Kids drop ball on sports skills
Young children, especially girls, are dropping the ball on basic skills such as catching and throwing, according to landmark WA research.
A University of WA study over 30 years of more than 27,000 primary school-aged children, the biggest of its kind in the world, showed an alarming decline in the skills, fitness and flexibility of children aged six to 12 since the early 1980s.
Of most concern is the slide in six-year-olds, who now perform markedly worse than those in the 1980s in simple tasks such as somersaults, underarm throws and catching and bouncing balls.
Using a scaling system with 100 being average, these children were now scoring 20 to 30 points less than children a few decades ago.
The results, published in the journal Advances in Physical Education, are based on data collected by Sports Challenge Australia, which has tracked fitness and skills levels in 33,000 children aged five to 17, most from WA.
Its chief executive and UWA adjunct professor Garry Tester said the findings were a wake-up call for parents and schools to do more for young children.
He said if children missed out on basic skills in primary school, they invariably avoided sporting activities in high school.
Dr Tester blamed part of the problem on schools moving away from trained physical education teachers and instead relying on classroom teachers to take children outside to do a few laps around the oval and “throw their arms around”.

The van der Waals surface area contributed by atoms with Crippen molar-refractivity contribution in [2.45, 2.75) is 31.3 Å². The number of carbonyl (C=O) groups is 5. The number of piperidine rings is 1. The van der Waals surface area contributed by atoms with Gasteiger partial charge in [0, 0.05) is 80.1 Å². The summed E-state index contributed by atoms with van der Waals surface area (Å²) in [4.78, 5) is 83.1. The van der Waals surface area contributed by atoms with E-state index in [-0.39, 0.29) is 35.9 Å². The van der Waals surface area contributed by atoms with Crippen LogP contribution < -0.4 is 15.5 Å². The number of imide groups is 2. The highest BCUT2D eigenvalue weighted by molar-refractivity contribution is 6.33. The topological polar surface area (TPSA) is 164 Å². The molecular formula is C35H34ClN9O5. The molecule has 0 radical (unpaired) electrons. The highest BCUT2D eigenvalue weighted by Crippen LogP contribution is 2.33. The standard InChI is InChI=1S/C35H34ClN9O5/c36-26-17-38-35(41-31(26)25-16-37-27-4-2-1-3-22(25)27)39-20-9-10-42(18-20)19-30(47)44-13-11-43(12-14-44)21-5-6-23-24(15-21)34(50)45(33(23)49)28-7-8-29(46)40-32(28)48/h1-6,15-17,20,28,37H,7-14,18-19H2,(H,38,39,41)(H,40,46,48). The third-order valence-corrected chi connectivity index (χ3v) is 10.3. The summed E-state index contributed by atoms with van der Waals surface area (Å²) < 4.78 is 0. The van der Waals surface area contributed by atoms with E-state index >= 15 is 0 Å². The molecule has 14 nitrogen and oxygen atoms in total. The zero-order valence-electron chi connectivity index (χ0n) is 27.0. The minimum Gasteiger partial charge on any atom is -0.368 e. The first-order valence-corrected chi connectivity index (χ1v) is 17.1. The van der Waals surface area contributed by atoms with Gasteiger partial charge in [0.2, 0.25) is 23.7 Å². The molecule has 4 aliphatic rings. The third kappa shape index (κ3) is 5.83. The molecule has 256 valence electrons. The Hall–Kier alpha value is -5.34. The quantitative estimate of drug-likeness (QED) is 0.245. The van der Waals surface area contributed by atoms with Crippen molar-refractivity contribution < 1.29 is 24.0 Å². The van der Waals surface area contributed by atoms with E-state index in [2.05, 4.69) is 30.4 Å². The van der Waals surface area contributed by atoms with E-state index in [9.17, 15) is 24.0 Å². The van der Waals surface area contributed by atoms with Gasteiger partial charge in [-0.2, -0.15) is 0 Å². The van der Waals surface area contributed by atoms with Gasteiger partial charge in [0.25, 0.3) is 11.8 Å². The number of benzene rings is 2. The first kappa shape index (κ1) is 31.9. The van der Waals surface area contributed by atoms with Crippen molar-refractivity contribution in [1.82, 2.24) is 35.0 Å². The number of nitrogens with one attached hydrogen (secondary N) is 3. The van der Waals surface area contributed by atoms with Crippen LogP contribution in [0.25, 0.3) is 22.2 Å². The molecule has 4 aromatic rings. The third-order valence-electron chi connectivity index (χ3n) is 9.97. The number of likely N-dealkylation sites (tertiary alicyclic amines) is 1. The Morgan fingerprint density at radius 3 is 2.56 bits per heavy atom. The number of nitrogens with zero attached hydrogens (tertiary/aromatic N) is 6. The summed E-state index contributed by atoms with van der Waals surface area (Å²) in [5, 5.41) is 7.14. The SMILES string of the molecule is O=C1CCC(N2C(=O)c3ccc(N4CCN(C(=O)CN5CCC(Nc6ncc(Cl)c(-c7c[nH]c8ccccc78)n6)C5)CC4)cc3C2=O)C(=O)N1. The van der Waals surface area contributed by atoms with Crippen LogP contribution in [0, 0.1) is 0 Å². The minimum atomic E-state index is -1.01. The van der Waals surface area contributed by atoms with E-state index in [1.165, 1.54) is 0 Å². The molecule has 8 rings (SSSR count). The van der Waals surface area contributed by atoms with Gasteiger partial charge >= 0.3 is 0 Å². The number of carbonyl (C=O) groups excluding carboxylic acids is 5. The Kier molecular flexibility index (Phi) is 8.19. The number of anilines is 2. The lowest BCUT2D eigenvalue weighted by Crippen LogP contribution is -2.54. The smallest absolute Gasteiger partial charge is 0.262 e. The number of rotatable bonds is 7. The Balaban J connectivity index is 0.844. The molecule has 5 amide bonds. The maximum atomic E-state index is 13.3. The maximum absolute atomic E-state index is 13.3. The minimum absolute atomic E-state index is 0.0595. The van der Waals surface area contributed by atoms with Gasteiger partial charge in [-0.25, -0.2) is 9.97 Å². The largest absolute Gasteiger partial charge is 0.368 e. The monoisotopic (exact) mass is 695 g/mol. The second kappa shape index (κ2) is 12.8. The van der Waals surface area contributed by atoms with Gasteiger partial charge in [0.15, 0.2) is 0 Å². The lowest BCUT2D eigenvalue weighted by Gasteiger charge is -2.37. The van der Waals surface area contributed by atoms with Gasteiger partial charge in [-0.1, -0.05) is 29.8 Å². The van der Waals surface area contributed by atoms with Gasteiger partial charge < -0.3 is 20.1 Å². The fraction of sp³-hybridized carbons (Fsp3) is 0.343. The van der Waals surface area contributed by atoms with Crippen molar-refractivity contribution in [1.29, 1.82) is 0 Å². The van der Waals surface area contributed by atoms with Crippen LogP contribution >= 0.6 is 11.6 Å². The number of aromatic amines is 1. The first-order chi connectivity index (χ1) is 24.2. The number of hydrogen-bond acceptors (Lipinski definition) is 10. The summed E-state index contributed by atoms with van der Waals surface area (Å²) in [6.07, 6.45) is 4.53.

Children in schools with trained PE teachers were “streets ahead”. “Another thing that stood out was children’s lack of flexibility, because when we measured how far they could reach past their toes, most couldn’t do it, and that’s because there is no warm-up in their physical education sessions, ” he said.
Professor Tim Ackland, who heads UWA’s School of Sport Science, Exercise and Health, said the trends were worrying because though childhood obesity had several causes, lack of physical activity was a key factor.
“We’re missing a great opportunity in primary school for children to maintain activity and learn fundamental movement skills that will set them up for lifelong activity, but that requires a trained physical education teacher, ” he said.
Missing out on skills flowed into adulthood, when people were unlikely to do activities such as playing tennis or golf if they never learnt to hit a ball.
© The West Australian
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